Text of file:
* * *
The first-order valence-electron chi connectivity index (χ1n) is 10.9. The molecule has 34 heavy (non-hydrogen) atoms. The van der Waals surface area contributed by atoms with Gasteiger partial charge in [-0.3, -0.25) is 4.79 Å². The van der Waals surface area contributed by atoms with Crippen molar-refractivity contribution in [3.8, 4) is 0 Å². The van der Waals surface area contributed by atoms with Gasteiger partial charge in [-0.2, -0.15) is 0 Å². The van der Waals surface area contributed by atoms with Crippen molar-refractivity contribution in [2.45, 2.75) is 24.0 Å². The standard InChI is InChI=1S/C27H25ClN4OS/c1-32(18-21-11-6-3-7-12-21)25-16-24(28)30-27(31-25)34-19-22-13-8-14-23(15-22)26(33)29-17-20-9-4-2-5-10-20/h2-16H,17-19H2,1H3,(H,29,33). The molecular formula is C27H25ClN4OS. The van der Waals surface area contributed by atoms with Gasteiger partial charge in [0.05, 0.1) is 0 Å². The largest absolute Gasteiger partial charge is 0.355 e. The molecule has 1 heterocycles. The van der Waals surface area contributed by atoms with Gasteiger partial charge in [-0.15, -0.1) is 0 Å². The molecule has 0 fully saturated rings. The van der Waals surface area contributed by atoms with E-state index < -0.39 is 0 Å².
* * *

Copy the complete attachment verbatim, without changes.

The first-order valence-electron chi connectivity index (χ1n) is 10.9. The molecule has 34 heavy (non-hydrogen) atoms. The van der Waals surface area contributed by atoms with Gasteiger partial charge in [-0.3, -0.25) is 4.79 Å². The van der Waals surface area contributed by atoms with Crippen molar-refractivity contribution in [3.8, 4) is 0 Å². The van der Waals surface area contributed by atoms with Gasteiger partial charge in [-0.2, -0.15) is 0 Å². The van der Waals surface area contributed by atoms with Crippen molar-refractivity contribution in [2.45, 2.75) is 24.0 Å². The standard InChI is InChI=1S/C27H25ClN4OS/c1-32(18-21-11-6-3-7-12-21)25-16-24(28)30-27(31-25)34-19-22-13-8-14-23(15-22)26(33)29-17-20-9-4-2-5-10-20/h2-16H,17-19H2,1H3,(H,29,33). The molecular formula is C27H25ClN4OS. The van der Waals surface area contributed by atoms with Gasteiger partial charge in [0.05, 0.1) is 0 Å². The largest absolute Gasteiger partial charge is 0.355 e. The molecule has 1 heterocycles. The van der Waals surface area contributed by atoms with Gasteiger partial charge in [-0.15, -0.1) is 0 Å². The molecule has 0 fully saturated rings. The van der Waals surface area contributed by atoms with E-state index < -0.39 is 0 Å².